Leaving no stone unturned in its effort to find money to improve schools, Arkansas asked districts to report how much they spent on athletics this past school year.
But the results of that first-ever effort, released in a report last month, were not as helpful as some had hoped.
Rep. Betty Pickett, a Democrat, sponsored the legislation, signed into law last year, that requires school districts to report annual spending on athletic activities.
“Arkansas just went through a court-ordered mandate to provide adequacy in our schools, and we are looking at new sources of funding,” Ms. Pickett said in an interview. “My bill was to determine exactly how much money was being spent on athletics.”
But the report, released Jan. 29 by the state education department, said that of the $2.7 billion spent from state and local funds during 2004, only $61 million—a little over 2 percent—went for sports.
Ms. Pickett attributed the low percentage to the fact that districts did not report expenses indirectly involved in athletic activities, such as the money paid for utilities and for facilities maintenance.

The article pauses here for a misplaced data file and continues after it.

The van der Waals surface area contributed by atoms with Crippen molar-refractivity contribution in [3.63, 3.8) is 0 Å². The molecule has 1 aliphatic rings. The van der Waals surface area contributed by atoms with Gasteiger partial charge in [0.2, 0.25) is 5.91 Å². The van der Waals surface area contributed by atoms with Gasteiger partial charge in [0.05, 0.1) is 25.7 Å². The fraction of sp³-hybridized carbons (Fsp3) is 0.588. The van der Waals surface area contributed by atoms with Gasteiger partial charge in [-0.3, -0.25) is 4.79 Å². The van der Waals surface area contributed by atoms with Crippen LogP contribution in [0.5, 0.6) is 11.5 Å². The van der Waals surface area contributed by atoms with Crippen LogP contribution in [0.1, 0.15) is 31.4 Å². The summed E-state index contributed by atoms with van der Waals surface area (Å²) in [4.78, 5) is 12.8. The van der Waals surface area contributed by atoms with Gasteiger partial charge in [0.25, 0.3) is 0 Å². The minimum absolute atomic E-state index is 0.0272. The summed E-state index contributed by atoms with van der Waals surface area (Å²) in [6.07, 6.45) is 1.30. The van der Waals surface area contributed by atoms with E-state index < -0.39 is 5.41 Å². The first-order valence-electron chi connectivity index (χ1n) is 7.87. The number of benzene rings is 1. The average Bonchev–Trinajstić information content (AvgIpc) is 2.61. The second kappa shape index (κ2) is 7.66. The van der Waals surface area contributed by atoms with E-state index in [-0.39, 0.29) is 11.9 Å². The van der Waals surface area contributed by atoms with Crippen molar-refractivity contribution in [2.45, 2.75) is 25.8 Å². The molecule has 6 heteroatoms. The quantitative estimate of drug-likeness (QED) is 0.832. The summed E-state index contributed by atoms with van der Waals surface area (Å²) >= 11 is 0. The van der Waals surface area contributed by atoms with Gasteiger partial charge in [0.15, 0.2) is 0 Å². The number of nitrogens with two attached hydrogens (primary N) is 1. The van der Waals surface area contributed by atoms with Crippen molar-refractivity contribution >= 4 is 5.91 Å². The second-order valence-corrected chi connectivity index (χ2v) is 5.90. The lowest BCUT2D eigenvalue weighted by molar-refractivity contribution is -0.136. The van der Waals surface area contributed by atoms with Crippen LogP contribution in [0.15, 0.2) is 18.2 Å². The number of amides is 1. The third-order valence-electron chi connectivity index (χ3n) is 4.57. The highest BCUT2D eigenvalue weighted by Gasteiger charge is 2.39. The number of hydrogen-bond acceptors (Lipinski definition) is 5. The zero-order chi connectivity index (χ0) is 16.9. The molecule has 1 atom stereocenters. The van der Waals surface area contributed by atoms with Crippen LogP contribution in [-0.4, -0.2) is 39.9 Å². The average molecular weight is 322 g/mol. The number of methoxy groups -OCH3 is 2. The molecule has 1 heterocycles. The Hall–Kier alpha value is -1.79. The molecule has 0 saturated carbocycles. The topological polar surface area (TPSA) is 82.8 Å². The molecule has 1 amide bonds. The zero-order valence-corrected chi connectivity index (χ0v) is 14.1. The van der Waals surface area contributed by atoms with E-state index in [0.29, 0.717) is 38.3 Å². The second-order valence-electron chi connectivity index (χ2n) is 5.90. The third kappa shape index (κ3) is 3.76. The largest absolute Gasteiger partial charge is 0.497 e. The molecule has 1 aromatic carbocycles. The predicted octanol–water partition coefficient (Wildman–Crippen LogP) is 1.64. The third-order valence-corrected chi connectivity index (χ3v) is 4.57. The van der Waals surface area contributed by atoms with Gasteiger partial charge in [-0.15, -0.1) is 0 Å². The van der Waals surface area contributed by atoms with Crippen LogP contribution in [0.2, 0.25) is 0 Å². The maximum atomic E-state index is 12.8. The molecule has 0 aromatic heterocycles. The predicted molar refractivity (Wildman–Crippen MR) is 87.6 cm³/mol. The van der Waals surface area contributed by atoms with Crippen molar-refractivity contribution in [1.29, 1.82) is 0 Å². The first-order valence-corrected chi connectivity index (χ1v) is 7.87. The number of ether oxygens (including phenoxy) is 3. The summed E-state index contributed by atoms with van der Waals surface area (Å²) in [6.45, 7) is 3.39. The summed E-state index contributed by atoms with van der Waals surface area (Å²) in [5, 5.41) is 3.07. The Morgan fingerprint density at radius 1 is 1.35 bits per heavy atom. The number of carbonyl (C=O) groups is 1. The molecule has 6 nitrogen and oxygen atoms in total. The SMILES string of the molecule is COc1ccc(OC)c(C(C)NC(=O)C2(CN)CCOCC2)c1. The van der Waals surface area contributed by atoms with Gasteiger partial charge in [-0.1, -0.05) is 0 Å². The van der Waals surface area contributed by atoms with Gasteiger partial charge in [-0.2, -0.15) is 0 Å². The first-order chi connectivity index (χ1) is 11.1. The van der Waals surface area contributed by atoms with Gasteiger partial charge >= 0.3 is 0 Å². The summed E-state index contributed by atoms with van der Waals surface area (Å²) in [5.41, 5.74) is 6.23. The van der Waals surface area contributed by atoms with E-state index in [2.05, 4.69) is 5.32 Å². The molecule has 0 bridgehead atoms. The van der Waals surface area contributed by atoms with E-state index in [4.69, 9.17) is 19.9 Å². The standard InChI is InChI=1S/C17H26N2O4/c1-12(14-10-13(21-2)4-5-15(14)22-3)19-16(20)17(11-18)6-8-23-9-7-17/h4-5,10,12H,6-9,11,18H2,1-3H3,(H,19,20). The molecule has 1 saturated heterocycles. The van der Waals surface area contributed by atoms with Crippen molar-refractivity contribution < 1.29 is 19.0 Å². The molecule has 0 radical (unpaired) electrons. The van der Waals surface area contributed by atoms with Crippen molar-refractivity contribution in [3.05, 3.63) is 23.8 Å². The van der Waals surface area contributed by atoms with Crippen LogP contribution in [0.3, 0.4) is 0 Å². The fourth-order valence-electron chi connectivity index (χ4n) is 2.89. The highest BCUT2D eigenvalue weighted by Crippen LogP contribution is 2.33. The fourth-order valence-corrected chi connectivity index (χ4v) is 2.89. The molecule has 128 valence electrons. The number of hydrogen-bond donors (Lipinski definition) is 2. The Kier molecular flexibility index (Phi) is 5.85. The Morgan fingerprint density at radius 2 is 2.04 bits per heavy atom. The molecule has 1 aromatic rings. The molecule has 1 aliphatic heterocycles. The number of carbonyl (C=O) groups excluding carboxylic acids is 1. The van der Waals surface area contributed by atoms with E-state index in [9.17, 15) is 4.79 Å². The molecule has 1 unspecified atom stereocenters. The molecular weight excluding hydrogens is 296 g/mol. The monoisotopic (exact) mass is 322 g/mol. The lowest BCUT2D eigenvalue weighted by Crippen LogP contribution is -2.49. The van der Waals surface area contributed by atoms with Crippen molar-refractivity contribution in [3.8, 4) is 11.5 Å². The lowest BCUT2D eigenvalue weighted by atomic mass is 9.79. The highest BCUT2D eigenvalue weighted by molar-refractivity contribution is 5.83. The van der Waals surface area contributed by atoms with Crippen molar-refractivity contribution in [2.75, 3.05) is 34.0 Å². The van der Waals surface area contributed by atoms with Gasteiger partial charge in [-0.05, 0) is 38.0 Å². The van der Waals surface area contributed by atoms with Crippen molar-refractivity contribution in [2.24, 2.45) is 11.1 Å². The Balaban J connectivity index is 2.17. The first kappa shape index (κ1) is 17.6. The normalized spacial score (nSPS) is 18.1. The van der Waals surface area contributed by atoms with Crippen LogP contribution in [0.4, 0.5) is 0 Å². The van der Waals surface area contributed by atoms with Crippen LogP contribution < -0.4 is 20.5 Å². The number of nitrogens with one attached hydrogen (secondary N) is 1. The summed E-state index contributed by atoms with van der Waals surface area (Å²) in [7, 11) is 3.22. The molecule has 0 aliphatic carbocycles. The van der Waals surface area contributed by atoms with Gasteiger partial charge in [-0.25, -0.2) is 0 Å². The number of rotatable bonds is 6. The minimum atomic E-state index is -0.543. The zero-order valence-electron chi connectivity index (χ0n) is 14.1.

“At this particular point, the report is incomplete,” she said, adding she would next sit down with the education department to address reporting inconsistencies.
The lawmaker added that her original bill had sought a per-student cap on athletic spending, a provision that she could seek in the future.
Sports advocates said that the spending cap was not the mandate of the state supreme court order and warned against cutting money for athletics.
Lance Taylor, the deputy director of the Arkansas Activities Association, welcomed the figures in the education department report, but said it is unfair to require schools to report exactly how much they spend on athletics because the same facilities can be used for a variety of activities throughout the day. “It would be hard to say how much is spent on athletics, because they comprise just a small percentage of the activities,” Mr. Taylor said.
He added that the report refuted concerns that some school districts were spending nearly half their money on athletics, and he stressed the importance of not cutting funding for sports. “Children involved in extracurricular activities are less likely to drop out,” Mr. Taylor said.
A version of this article appeared in the February 23, 2005 edition of Education Week